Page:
“He’ll have to, if you show him what you’ve shown me.”

“What if we want to go home, Minerva? Your kind has made this into your world now – a place for hogs and not humans. Voidrunner can return us to the Kino, and from there back to Procyon and the rest of the Archipelago. There are over a hundred worlds full of humans now, and any one of those could be home to us.”

Violet shook her head. “It’s been too long. Any semblance of home that I might have had ceased to exist a long time ago. I was better off in SusAn.”

“You could stay here,” Minerva said. “You know things that have long been lost to us. Your people created us – shouldn’t you also help us?” She turned pleading eyes on Cranston. “Don’t give me a glimpse of all of this, and then make me go back to being Mocking Sow again.”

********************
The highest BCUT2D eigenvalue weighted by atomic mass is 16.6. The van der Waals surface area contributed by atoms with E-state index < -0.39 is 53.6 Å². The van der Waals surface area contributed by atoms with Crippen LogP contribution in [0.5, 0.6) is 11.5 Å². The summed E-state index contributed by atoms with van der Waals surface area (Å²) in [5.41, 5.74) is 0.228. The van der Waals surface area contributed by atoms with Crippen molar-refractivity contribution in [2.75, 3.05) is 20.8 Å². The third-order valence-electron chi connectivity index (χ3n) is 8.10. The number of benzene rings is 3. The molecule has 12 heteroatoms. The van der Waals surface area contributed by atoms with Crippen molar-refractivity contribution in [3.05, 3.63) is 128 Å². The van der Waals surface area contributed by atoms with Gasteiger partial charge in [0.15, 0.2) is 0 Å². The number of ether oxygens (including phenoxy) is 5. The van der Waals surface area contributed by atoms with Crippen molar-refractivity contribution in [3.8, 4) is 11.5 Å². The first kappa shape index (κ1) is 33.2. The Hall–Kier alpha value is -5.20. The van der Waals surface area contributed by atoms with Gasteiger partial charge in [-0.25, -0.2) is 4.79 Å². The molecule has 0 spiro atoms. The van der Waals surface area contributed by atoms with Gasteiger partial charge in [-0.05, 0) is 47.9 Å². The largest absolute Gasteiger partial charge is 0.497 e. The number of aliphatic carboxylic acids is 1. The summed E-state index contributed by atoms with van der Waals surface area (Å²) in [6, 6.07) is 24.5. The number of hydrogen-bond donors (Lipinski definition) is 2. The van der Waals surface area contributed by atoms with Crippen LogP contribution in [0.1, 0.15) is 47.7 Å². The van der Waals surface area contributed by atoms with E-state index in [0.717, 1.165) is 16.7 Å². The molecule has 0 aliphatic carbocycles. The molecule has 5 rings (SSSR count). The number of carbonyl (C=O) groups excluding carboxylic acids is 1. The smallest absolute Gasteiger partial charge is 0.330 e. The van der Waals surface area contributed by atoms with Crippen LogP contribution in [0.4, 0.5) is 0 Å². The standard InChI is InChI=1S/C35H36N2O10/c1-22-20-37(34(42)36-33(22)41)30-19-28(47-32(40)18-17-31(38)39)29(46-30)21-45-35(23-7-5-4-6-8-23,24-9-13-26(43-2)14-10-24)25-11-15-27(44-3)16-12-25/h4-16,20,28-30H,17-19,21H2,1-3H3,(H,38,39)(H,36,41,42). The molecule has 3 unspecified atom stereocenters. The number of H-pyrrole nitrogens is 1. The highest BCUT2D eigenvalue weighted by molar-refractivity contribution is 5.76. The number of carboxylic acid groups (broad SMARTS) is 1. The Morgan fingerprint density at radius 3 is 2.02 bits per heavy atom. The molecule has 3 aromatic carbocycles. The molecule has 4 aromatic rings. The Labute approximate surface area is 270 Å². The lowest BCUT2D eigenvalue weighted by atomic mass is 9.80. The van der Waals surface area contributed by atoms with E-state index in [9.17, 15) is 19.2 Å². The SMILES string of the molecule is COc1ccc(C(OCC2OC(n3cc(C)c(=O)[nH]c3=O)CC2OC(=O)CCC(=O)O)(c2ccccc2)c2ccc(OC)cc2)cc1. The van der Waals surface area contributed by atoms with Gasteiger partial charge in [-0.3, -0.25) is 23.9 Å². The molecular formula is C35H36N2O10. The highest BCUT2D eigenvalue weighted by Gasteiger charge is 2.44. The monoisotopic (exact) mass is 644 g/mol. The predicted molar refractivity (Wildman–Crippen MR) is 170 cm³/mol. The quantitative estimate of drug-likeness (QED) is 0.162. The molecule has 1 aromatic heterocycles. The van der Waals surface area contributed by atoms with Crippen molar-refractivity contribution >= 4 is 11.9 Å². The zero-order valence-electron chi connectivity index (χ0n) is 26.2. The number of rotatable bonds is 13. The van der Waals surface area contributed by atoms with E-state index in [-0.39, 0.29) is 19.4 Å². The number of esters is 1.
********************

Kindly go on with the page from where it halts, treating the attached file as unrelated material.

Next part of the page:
He met her eyes and swallowed. “Voidrunner, prepare two relay drones. First destination is SRV Eusebio Kino, and second destination is Colonial Council Headquarter, Earthrise City. Copy all data collected here on both, and advise that I will be remaining to prepare this world for introduction to the Archipelago. Confirm.”

“Confirmed,” Voidrunner replied.

He smiled at Violet. “I couldn’t let you stay here alone, could I? Somehow, I think you’d like a chance to fix what the Erikson mission started, wouldn’t you?”

She thought a moment, and then slowly nodded.

Voidrunner, commence pre-descent diagnostics and calculate a return trajectory to the last landing spot. Let’s go help a certain boar redefine his idea of Hog Heaven.”

The End (or not)